Many people, particularly the young, are bringing solutions to the table, in a bid to bring a change that has a lasting impact on underprivileged communities
In a country like Pakistan where challenges are plenty, approaches to addressing social development needs remain complicated. Given an environment of uncertainty, the challenges require innovation and holism.
Many people, particularly the young, are now bringing solutions to the table, in a bid to bring a change that has a lasting impact on underprivileged communities.
From health, education, nutrition and hygiene to housing and micro-finance, entrepreneurs have stepped into diverse areas. Profit alone does not determine the success of these ventures which combine social elements to address specific challenges of communities in a bid to make lives better for the people.
What’s problematic is the perception that non-government entities, regardless of their structure, ethos and operations, working in social development are all clubbed together into one big fat category, informally known as the NGOs. Surprisingly, the term has come about to be used in a manner that suggests something exploitative about their very nature. The ‘agendas’ of these initiatives, no matter what problem they address and no matter how indigenous they truly are, is always put to question. Given our unique challenges in terms of security, while some of the concerns are understandable, a majority others appear to be unfounded.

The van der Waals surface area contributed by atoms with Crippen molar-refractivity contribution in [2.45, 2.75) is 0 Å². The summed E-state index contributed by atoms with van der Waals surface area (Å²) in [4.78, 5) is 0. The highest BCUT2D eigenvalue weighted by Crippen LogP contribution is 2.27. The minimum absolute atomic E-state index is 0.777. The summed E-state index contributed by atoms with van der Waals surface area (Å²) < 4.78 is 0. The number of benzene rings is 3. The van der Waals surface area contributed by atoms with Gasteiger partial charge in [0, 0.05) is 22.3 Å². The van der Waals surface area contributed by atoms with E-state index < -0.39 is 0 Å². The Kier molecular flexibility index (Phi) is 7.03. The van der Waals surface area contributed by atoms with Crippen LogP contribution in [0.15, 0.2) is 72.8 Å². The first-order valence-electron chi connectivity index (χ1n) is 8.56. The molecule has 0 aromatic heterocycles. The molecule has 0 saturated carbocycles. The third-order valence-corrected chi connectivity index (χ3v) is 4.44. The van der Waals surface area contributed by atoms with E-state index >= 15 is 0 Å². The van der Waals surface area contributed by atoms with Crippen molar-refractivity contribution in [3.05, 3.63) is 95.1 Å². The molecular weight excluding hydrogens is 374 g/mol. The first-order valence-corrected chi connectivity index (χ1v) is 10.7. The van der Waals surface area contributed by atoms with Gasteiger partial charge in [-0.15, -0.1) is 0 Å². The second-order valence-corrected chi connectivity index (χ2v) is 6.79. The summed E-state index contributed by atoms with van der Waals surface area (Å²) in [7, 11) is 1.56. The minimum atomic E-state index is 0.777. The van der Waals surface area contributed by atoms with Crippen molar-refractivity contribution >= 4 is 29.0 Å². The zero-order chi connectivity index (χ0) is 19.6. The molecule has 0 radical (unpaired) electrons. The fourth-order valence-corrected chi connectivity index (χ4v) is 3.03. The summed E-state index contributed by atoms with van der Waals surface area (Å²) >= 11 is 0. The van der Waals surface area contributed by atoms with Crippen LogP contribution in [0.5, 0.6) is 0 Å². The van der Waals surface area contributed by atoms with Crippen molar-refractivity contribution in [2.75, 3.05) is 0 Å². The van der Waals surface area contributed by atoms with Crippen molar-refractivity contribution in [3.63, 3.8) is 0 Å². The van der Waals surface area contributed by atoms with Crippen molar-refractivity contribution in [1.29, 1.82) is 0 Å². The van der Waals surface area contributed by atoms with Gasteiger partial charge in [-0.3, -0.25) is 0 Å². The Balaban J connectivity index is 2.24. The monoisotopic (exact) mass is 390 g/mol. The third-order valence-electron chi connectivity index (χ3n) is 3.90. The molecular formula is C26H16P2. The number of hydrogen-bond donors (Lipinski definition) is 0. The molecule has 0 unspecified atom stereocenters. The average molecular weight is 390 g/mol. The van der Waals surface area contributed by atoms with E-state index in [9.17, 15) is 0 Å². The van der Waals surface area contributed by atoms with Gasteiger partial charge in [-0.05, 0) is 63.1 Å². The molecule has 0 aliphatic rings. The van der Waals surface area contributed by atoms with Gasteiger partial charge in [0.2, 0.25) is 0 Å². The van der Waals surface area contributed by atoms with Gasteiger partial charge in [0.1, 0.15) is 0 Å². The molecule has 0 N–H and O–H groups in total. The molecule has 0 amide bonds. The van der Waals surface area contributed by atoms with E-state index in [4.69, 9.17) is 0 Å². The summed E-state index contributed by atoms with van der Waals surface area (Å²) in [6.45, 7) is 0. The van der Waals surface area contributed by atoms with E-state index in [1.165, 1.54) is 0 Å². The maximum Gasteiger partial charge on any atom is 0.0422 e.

The need is for the government and the society at large to find ways to work together and collectively ensure lives of the ordinary people improve through sustained efforts.